Cleburne Times-Review, Cleburne, TX

Local News

June 26, 2013

Skin cancer risks ramp up with summer

With the start of summer last Friday, cooling off by the pool might be your family’s first plan of action as the long days of Texas heat drag on.

But doctors urge caution when catching rays, as the rates of all types of skin cancer continue to rise.

According to the American Cancer Society, more than 3.5 million basal and squamous cell skin cancers are diagnosed each year in the U.S. The more deadly form of skin cancer, melanoma, affects about 75,000 Americans each year. About 9,000 people die from melanoma and 2,000 die from non-melanoma skin cancers.

The prevalence of skin cancers has gone up about 300 percent since the last time it was estimated in 1994, according to the Skin Cancer Foundation. Skin cancer is also the most common of all cancers, with more new cases annually than breast, prostate, lung and colon cancers combined.

Cleburne dermatologist Dr. Wade Smith said it’s important to always apply sunblock 15-30 minutes before being exposed to the sun. Sunscreen should also have a sun protection factor of at least 30, he said, noting that exceptionally high SPF sunblock, like SPF 80, does not always mean better protection.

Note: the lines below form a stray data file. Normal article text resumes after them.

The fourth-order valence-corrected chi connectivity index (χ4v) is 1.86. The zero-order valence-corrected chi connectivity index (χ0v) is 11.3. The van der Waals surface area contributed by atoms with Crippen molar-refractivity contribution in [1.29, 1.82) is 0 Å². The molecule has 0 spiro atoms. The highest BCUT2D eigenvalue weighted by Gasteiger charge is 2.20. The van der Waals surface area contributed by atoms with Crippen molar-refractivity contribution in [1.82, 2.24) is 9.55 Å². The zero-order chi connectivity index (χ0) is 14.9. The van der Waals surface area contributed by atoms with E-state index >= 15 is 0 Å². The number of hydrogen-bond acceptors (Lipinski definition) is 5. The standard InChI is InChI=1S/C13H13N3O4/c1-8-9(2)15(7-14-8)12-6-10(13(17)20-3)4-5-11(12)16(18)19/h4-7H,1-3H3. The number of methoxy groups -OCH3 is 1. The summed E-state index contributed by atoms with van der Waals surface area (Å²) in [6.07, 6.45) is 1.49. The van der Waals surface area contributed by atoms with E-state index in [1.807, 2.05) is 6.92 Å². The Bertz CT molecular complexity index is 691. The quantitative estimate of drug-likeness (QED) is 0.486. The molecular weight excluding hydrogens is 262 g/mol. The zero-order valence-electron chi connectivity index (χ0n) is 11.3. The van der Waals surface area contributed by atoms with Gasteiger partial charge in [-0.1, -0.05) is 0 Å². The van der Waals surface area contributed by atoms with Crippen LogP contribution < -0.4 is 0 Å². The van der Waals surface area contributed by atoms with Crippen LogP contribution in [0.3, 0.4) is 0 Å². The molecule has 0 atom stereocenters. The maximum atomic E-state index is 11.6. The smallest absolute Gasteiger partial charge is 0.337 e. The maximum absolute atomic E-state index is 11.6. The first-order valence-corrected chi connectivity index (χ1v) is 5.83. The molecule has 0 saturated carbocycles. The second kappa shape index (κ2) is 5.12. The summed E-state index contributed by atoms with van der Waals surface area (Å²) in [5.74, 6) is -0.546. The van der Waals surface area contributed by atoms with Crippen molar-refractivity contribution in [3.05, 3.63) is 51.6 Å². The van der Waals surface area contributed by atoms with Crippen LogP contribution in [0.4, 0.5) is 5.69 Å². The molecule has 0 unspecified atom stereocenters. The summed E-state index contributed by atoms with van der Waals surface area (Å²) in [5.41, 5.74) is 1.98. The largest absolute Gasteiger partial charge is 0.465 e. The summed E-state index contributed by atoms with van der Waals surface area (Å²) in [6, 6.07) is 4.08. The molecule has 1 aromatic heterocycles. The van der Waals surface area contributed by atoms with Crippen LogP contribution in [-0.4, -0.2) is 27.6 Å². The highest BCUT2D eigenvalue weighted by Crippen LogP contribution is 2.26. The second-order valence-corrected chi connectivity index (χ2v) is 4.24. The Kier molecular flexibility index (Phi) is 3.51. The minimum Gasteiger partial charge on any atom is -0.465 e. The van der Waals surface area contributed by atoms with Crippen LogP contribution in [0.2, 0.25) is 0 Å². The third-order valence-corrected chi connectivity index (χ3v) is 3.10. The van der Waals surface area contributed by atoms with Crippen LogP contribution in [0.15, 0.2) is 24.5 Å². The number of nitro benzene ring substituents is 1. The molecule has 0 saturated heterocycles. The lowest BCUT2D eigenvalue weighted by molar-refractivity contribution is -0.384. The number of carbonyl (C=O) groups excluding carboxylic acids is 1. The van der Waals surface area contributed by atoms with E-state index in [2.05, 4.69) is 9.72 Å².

“Coat all the skin that is going to be exposed,” Smith said. “There should be a generous coat of your sunscreen.”

Smith said that locally there has been a definite increase in skin cancer over the last several years. Many of the people who have skin cancers in the Johnson County area developed the disease from spending long hours in the sun while working outside, he said.

“Other than the general things like protective clothing and sunscreen, it’s really important to at least once a year — or once a month if you have had problems — take stock of anything on your skin,” he said. “Whether you have something that is changing in color, size or texture. Maybe something that has been bleeding.”

Wade said that other ways to avoid problems include protecting lips and eye lids with an SPF 30 or higher. He said most sunblock has a shelf life of about three years, but sun-goers should check expiration dates on a regular basis.

“You know, being a dermatologist, it seems like there’s not an hour that goes by that we don’t see someone with skin cancer,” he said.

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